Short Story: Lilo Is A Fat Cow

ShortbreadLucy DouglasShort Stories › Lilo Is A Fat Cow

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About this Short Story

Written by
Lucy Douglas

Narrated by
Flora Montgomery


A wry comment on the sin of sloth. As Leila Warburton grows up her parents despair of her never moving from her bed. She becomes a successful proofreader (from her bed), and, determined to prove her independence, moves into her own flat.


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  • 31 Comments
  • 80% Community Rating
  • 15030 Views

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Leila loved bed. She loved bed more than anything else in the world. She also loved sofa, and was quite attached to the plush seats at the back of her local cinema. Leila had once caused her parents great anguish by getting lost in a department store, at the tender age of four. They had gone shopping for a sledge, so that they could have happy family days out in the crisp snows of winter. The outdoor department had been positioned – strangely, one might think – next to the bedding department, and Leila had been transfixed by the sight of all those beautiful beds. There were little cosy ones with bright cartoony covers, and teeny princess beds with magical floating silvery nets. There were sleek modern low-slung beds with oriental looking headboards, or cool Scandinavian lines, and elegant wrought-iron bedsteads with luscious plump quilts piled high. But best – oh, very best of all – there was a four…

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Adrian Searle Guest Editor said "I’m a great fan of satire, a fabulous weapon in the writer’s armoury. Some of my favourite writers, like Mikhail Bulgakov, author of the fabulous The Master and Margarita and biting The Heart of a Dog, wield it viciously in their condemnation of our collective failings. Lilo is a Fat Cow made me laugh, a cautionary tale worthy of the Stewwelpeter, the German storybook that inspired Tim Burton’s Edward Scissorhands. Leila, the Fat Cow of the tale, succumbs to the temptations of inert flesh. Admirably she rebels against her family’s and society’s demand that she be ‘busy’, choosing her duvet over conformity. But such hubris can only lead towards an inevitable comeuppence..."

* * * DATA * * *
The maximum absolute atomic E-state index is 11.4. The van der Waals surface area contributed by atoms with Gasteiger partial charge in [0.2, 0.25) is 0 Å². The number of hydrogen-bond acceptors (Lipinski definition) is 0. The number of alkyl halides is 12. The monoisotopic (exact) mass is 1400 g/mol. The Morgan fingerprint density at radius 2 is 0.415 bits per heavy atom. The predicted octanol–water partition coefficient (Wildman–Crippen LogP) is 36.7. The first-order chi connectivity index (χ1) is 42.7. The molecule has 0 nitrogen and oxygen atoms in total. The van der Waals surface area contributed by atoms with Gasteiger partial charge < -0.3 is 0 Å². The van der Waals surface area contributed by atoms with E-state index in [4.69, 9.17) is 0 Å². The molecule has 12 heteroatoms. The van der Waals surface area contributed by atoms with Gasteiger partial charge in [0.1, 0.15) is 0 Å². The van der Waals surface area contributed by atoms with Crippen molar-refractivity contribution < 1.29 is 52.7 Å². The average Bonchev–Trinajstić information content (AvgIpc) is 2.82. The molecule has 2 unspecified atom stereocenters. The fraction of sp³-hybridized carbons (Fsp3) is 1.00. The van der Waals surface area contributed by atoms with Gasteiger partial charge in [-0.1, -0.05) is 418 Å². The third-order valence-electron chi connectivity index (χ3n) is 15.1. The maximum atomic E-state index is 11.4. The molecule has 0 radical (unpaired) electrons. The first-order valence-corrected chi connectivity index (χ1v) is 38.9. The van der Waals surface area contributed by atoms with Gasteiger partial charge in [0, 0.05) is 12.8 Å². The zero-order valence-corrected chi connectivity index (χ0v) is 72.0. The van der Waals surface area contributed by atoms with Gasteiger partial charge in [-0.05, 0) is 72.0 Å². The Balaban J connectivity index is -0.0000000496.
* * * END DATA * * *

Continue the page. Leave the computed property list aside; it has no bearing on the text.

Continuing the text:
7 years ago

Keith Snell said "A great story, well put together, each step building perfectly on the previous one like a carefully constructed biography."
2 years ago
Valerie Ball said "A modern, disturbing story with a powerful message. Well written with not a word wasted and a satisfactory, albeit sad, ending."
6 years ago
Neville Douglas said "this tale would be enhanced by embracing the principle of "show not tell""
6 years ago
Joseph Chamberlain said "Very amusing and well-written. Not a comfortable story though."
6 years ago
Steve Douglas said "I loved the way this moved inexorably to its dark conclusion. Part of me approved Leila's rebellion against conformity; the rest knew it was going to end in tears..."
6 years ago
Ezna Lane said "Hi Loved this made me laugh & shudder at the same time. Sadly I have a friend & neighbour who is a 'couch potato' of the most extreme. She now has breathing problems & is on oxygen & at last is finally losing weight so maybe things will improve. I'd love to send her this cautionary tale but don't want to ruffle her extensive feathers. Hope to read more of your satirical pieces. Regards ezlane@btinternet.com"
6 years ago
Elizabeth Ducie said "A wonderful moral tale, not at all diminished by the predictablity of the ending. I loved the way Leila's gradual downfall was mirrored by a evolving writing style from light to very dark. A lesson for couch potatoes everywhere. Now, where're my running shoes?"
6 years ago
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Ian Jay said "Enjoyed this story a lot. Thank you."
6 years ago